Since the devastating news of Robin Williams' suicide, we are learning more about his long battle with depression, as well as substance abuse. Sometimes mental health issues and substance abuse go hand in hand.
Williams had a very private side but was open about some of his problems. Unfortunately, it seems like the depth of his pain may have been one of his secrets. He was quite young when his mental health issues began, as are many others who suffer from this often chronic, and sometimes deadly, disease.
Depression can affect anyone, at any age. Even young children can be affected and it can become quite serious by their teen years.
We read about middle school children driven to suicide from abuse at home or bullying by their peers. Teachers are on the lookout for signs but they are not always able to identify this in students, even in those they know well.
Researcher Camilo Ruggero, PhD, of the University of North Texas presented a study he conducted to the American Psychological Association's 122nd Annual Convention recently. His study looked at the effect of physical fitness on the mental health of boys and girls as they prepared for seventh grade.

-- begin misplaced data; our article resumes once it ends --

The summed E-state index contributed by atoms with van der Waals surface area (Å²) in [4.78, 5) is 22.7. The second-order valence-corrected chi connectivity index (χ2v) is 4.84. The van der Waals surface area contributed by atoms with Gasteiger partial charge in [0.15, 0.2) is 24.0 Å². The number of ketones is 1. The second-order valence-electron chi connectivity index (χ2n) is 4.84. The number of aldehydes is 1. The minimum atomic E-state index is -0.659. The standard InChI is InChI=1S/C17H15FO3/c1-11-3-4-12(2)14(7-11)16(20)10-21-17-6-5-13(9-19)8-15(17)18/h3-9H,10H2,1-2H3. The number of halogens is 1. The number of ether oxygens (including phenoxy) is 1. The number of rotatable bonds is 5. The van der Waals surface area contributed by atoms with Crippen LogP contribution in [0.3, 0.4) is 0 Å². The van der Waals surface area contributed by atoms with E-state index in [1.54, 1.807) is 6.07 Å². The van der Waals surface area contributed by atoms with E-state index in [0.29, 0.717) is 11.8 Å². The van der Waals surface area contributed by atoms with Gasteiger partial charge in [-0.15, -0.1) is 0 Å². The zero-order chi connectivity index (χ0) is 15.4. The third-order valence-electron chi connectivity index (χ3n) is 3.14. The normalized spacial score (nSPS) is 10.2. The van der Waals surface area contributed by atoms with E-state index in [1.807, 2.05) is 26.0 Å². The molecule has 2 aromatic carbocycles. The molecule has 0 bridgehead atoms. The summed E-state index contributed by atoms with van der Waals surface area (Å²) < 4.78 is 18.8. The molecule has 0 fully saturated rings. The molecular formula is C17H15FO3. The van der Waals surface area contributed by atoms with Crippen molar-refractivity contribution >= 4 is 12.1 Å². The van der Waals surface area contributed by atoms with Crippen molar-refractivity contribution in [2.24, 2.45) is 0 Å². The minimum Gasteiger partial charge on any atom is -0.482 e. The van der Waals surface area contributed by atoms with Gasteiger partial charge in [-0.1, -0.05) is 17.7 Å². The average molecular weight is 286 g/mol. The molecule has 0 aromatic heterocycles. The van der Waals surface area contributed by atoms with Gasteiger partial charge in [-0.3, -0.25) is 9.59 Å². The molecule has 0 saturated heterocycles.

Nearly 450 children were studied from a region in North Texas. Of this group, 55 percent were girls and 45 percent were boys. The students were 89 percent white and 9 percent African-American, with 27 percent also identifying themselves as Hispanic.
For physical fitness testing, the children ran short sprints, had their body mass index monitored, were weighed, and answered questionnaires about their levels of physical fitness as well as questions about depression.
Ruggero found that for girls especially, those who were fit in sixth grade showed fewer signs of depression by seventh grade if they had good physical fitness. Boys fared the same on a slightly lower scale.
A troubling statistic was found, however. It was seen that 28 percent of the girls in sixth grade and 29 percent in seventh grade had increased signs of depression. The researchers found that the most powerful predictor of depression in seventh grade was having had symptoms of depression in sixth grade.